They aren’t alone. The CEO of one of Germany’s largest telecommunications company, Deutsche Telekom (DT), gave his thoughts on the subject of UBI — or bedingungsloses Grundeinkommen — in a recent interview with German daily Handelsblatt.
DT CEO Timotheus Höttges discussed the potential changes in the nature of work as it begins to experience the effects of automation and digitization. “It seems to me that we need to think about completely new financing models,” he said.
Höttges goes on: “There is, however, one thing that I don’t like about the welfare state today: I have to ask for help even if I’ve worked throughout my whole life. The basic income would promise more dignity and might even strengthen entrepreneurship.”
It’s About “Würde”
Of course, UBI is still a largely unproven solution. Höttges acknowledges this, saying he doesn’t really know if basic income will turn out to be the right idea. But what he does know is that current social welfare systems in place are ill equipped to handle the unemployment that automation and digitization would bring about. It’s the same principle behind Finland’s UBI test — to determine a more viable option thats cheaper in the long run than existing social welfare programs.
Those who aren’t for UBI often point out a possible debilitating effect it could have on the employee: with guaranteed income, who needs to work? Höttges believes it won’t be the case. Automation and UBI might actually help workers to develop other skills that’ll be relevant in the coming years. UBI could actually promote human dignity (or würde) more than Germany’s current social welfare system.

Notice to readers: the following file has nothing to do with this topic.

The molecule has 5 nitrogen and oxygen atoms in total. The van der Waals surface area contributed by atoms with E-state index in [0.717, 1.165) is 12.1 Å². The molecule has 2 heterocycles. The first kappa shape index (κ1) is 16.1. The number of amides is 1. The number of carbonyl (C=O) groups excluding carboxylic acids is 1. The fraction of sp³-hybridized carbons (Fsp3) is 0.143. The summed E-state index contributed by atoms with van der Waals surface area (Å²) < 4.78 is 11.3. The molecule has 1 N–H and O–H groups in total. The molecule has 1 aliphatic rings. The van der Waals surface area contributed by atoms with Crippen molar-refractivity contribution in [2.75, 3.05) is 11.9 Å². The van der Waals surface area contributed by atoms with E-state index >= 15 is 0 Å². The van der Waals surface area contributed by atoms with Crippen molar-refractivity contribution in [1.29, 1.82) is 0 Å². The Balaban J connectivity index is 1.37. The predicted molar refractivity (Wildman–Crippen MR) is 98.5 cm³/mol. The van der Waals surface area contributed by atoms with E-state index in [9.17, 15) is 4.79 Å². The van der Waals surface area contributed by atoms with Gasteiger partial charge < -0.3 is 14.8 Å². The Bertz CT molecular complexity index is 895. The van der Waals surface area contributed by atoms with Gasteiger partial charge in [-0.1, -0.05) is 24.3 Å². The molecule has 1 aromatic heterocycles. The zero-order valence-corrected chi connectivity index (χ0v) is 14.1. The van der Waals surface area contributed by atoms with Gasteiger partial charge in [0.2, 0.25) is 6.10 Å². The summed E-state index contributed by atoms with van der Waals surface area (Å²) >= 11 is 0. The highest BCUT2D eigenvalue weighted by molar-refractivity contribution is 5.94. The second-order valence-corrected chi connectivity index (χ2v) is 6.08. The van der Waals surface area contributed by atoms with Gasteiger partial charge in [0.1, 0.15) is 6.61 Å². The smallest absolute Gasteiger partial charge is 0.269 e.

I don’t think that a basic income would lead to a society of slackers. Humans define themselves through their tasks. By using activities to make their lives meaningful. This might therefore encourage entrepreneurship and self-employment.
[…] There’s no such thing as a free lunch! We can’t introduce a basic income and leave everything else – taxation, social security systems – exactly as it is. I think that saying taxes on profits must be the basis for a socially just system is a statement of the obvious. It’s all to do with justice, fairness, and solidarity. We must all ensure stability and social cohesion.